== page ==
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Captain Livingstone: Guns, Germs, and Steel

George H Livingstone
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February 3, 2021

The 1997 Pulitzer Prize-winning book Guns, Germs and Steel, written by UCLA Professor Jared Diamond, is a fascinating read covering 13,000 years of human history and a seemingly apropos header in these early months of the second decade of the 21st Century.

The beginning of the end

It has been just over one year since the beginning of a worldwide pandemic that has spared no one and no country. The long-term effects will likely unravel over the next decade or perhaps even longer. The most remarkable result of the pandemic so far? The development of a vaccine in less than 12 months. One does not have to be familiar with cellular or molecular biology, biochemistry or microbiology to understand the significance of researching and developing a vaccine in record-breaking time. It is an accomplishment that is yet to be fully recognized, understood, and acknowledged. Likely because the world is still fighting off this horrible virus and the rapidly developing variants and who should or should not be getting vaccinated and in what order, all the while staving off economic depression.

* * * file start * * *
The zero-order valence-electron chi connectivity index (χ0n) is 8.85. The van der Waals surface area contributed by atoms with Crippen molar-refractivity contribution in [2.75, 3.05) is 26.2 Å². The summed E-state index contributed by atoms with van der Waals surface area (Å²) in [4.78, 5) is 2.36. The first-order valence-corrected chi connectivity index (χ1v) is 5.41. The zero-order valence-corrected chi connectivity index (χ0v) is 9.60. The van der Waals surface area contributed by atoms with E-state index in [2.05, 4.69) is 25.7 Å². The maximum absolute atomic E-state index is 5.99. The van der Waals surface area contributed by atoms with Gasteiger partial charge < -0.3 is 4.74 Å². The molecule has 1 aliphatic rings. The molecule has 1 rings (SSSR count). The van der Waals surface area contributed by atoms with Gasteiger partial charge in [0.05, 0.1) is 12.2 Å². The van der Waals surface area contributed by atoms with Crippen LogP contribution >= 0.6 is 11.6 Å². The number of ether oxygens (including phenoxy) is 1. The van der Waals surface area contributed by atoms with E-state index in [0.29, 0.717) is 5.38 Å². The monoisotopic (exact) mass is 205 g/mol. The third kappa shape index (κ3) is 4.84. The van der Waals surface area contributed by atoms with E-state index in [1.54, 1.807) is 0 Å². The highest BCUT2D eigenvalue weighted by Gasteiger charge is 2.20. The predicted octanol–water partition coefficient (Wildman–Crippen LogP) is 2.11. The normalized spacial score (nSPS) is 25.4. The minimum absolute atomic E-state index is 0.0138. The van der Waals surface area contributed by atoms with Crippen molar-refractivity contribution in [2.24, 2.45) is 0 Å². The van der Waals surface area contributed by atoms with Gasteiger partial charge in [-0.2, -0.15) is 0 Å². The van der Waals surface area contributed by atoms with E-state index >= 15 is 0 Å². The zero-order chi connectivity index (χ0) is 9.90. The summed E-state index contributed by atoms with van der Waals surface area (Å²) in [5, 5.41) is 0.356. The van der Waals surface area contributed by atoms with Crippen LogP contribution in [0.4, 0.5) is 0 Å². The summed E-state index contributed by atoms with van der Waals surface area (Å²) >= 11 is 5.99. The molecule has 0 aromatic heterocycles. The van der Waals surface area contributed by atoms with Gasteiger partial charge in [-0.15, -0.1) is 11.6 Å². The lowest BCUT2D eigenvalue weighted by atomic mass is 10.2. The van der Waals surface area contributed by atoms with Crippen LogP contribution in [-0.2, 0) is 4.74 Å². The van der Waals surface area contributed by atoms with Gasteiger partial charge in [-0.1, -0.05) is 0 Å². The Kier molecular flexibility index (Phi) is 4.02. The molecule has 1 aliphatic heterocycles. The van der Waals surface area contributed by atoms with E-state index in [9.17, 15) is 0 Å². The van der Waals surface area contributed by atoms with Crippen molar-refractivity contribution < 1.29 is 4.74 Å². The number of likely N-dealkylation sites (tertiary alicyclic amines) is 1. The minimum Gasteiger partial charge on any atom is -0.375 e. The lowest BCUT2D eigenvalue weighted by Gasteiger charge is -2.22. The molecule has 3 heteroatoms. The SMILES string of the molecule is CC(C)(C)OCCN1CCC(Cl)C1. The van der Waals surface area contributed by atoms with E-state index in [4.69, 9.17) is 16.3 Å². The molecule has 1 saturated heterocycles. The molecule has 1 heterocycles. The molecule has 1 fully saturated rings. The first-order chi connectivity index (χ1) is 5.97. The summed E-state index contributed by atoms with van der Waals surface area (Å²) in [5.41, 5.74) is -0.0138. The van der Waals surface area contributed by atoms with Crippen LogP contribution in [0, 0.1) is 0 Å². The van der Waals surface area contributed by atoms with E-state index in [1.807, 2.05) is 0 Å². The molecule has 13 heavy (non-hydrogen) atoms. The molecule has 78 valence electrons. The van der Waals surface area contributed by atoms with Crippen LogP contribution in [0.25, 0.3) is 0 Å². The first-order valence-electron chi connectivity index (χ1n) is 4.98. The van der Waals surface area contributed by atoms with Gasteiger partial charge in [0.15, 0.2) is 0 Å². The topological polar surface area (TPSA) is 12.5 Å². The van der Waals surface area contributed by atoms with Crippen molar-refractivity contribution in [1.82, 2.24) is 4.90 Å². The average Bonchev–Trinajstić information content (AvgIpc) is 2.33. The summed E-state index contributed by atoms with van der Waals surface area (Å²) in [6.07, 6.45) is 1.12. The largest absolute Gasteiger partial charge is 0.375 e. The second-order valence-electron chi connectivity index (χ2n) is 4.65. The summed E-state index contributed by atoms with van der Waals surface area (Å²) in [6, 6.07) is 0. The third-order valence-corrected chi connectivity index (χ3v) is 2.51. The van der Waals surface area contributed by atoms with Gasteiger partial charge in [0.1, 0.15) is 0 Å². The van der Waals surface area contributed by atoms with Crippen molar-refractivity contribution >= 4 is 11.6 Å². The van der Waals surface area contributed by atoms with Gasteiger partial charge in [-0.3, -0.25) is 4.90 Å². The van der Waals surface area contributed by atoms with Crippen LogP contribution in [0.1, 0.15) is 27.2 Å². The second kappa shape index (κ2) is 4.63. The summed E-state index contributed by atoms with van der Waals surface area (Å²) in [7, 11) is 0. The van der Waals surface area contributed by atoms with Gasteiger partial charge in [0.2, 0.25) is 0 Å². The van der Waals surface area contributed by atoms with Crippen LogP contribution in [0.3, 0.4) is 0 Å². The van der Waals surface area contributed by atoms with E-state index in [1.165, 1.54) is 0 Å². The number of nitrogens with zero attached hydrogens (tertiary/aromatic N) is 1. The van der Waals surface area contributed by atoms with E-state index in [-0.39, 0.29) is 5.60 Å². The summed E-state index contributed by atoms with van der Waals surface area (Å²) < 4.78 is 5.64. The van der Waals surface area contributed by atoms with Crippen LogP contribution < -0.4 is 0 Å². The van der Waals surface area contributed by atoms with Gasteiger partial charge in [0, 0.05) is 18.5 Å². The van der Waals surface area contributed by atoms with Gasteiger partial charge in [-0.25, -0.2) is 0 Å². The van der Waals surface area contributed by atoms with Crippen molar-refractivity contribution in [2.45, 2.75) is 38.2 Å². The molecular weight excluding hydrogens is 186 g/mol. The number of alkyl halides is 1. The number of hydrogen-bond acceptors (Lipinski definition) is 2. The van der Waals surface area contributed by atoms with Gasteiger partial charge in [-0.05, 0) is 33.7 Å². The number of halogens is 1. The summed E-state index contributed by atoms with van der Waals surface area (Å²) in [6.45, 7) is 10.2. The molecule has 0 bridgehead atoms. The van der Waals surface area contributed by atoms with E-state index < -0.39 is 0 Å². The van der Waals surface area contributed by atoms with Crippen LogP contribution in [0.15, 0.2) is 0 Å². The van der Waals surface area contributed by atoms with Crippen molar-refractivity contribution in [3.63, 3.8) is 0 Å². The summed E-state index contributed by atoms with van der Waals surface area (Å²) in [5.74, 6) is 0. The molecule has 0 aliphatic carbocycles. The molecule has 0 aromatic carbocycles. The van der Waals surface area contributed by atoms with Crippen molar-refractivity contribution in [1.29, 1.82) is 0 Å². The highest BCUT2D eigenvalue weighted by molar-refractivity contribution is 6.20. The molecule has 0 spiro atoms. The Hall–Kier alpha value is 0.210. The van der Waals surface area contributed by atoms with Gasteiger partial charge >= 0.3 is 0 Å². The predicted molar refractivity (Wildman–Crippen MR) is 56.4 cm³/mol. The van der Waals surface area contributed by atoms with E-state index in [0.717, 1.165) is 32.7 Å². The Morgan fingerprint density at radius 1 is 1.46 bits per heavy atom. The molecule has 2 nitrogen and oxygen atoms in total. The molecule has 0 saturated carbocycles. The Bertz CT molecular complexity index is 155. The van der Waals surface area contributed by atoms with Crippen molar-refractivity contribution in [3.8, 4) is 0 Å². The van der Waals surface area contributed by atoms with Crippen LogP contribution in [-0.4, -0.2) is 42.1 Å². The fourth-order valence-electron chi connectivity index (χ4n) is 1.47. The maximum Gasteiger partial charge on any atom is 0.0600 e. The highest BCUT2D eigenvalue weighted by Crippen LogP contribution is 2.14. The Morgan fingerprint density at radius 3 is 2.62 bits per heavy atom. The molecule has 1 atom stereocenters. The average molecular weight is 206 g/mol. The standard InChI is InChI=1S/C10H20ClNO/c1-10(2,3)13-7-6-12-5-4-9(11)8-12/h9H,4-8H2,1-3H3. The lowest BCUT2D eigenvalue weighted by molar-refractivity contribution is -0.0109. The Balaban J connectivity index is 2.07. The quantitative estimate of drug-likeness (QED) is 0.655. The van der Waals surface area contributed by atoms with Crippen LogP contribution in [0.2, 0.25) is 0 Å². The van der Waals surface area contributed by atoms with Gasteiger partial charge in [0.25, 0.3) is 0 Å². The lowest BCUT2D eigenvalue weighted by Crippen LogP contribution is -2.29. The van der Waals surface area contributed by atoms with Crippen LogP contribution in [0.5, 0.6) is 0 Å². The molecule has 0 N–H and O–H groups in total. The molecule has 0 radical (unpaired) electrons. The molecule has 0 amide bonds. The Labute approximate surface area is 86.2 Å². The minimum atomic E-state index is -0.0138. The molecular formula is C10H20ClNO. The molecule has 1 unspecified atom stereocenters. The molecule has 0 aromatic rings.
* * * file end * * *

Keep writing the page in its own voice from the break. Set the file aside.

The great debate

There has been much debate on who should receive vaccinations by order of priority. There was little initial debate regarding first vaccinations; front-line health care, law enforcement, etc. The second, third and fourth-tier recipients are where it gets complicated and those charged with making those choices have my deepest respect.